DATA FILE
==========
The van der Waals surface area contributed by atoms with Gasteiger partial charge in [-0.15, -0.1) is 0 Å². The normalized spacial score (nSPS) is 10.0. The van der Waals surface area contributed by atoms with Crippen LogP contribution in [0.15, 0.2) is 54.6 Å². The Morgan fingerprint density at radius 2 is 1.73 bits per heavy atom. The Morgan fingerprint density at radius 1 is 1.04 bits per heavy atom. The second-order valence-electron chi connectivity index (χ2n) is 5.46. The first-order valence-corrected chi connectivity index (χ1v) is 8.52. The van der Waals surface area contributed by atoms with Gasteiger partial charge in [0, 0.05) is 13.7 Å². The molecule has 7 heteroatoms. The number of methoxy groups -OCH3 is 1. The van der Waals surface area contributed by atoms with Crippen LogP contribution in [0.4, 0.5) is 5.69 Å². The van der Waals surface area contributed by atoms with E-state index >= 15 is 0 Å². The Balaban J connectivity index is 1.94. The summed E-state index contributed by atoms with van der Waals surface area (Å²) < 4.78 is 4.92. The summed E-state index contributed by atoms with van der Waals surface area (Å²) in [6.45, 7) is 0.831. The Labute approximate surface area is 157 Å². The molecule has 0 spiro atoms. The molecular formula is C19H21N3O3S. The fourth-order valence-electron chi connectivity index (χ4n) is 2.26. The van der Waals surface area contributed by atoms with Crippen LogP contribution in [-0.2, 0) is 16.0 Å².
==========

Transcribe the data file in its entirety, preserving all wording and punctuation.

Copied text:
The van der Waals surface area contributed by atoms with Gasteiger partial charge in [-0.15, -0.1) is 0 Å². The normalized spacial score (nSPS) is 10.0. The van der Waals surface area contributed by atoms with Crippen LogP contribution in [0.15, 0.2) is 54.6 Å². The Morgan fingerprint density at radius 2 is 1.73 bits per heavy atom. The Morgan fingerprint density at radius 1 is 1.04 bits per heavy atom. The second-order valence-electron chi connectivity index (χ2n) is 5.46. The first-order valence-corrected chi connectivity index (χ1v) is 8.52. The van der Waals surface area contributed by atoms with Gasteiger partial charge in [0, 0.05) is 13.7 Å². The molecule has 7 heteroatoms. The number of methoxy groups -OCH3 is 1. The van der Waals surface area contributed by atoms with Crippen LogP contribution in [0.4, 0.5) is 5.69 Å². The van der Waals surface area contributed by atoms with E-state index >= 15 is 0 Å². The Balaban J connectivity index is 1.94. The summed E-state index contributed by atoms with van der Waals surface area (Å²) < 4.78 is 4.92. The summed E-state index contributed by atoms with van der Waals surface area (Å²) in [6.45, 7) is 0.831. The Labute approximate surface area is 157 Å². The molecule has 0 spiro atoms. The molecular formula is C19H21N3O3S. The fourth-order valence-electron chi connectivity index (χ4n) is 2.26. The van der Waals surface area contributed by atoms with Crippen LogP contribution in [-0.2, 0) is 16.0 Å².